Well, as I've written here many times, I fail to see the value-added of health insurance companies, given the money they suck out of the system in profits, dividends, salaries, etc; and the fact that there are hundreds of them, with their own rules, forms, etc. That's why I find the right-wing cries of socialism so laughable. Obama, sadly, made his plan dependent entirely on private insurers, giving them billions... Hardly anti-capitalist, right?

Medicare functions pretty darn well, as a government entity. Low overhead. More irony: Obama's brave attempts to control the rising costs in medicare, which are well-reasoned and necessary, are decried by those deficit-worried right wingers as "killing grandma."

We'll never get anywhere as long as such idiots control at least on house of Congress.

Cory said...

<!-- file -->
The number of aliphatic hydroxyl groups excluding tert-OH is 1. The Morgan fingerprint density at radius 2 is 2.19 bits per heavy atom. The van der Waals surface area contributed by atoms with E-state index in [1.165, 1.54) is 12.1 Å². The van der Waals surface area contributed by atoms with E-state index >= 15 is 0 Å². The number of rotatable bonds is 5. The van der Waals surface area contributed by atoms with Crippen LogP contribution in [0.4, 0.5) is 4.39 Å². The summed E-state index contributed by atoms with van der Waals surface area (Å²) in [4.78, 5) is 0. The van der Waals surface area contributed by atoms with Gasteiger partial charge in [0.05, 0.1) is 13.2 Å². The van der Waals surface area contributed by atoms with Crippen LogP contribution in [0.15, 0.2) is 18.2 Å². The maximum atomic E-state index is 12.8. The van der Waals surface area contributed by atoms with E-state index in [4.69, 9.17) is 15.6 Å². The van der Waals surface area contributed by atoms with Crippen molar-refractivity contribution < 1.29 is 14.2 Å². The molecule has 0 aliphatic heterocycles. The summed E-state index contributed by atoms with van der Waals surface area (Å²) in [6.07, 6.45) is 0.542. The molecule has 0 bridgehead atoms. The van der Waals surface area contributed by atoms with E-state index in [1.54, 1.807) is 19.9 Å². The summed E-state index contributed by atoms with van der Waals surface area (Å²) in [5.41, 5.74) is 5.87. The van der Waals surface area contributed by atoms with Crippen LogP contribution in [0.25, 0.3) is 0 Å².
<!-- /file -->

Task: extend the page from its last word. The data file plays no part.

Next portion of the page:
I don't get it. Why would anyone looking for empirical facts choose to use only one source of biased information to come to any logical and pragmatic decision about what the facts are? Obviously DD is curious enough to look for answers, before or after reading your post, and seems genuinely unconvinced that government should regulate our health care, but why on earth would anyone think that Cato would discuss any "options" and come to any conclusion other than that that promotes a righty agenda. Is it that people in this country just don't know or haven't been educated in the process of finding empirical evidence to substantiate a hypothesis? Is it a science background and training that prompts one to look for facts everywhere, and those with no science research training simply don't understand the concept of empirical truth? Somethings going on that I don't understand, that people like DD find their answers at the Cato or Heritage without looking elsewhere with the same hunger for answers or truth. Is it that they just don't know any better? What the f**k is it? Drives me crazy, I'm baffled. Does science have an answer? Or is Bill Maher correct- Americans are just f***king stupid? Is the bar really that low?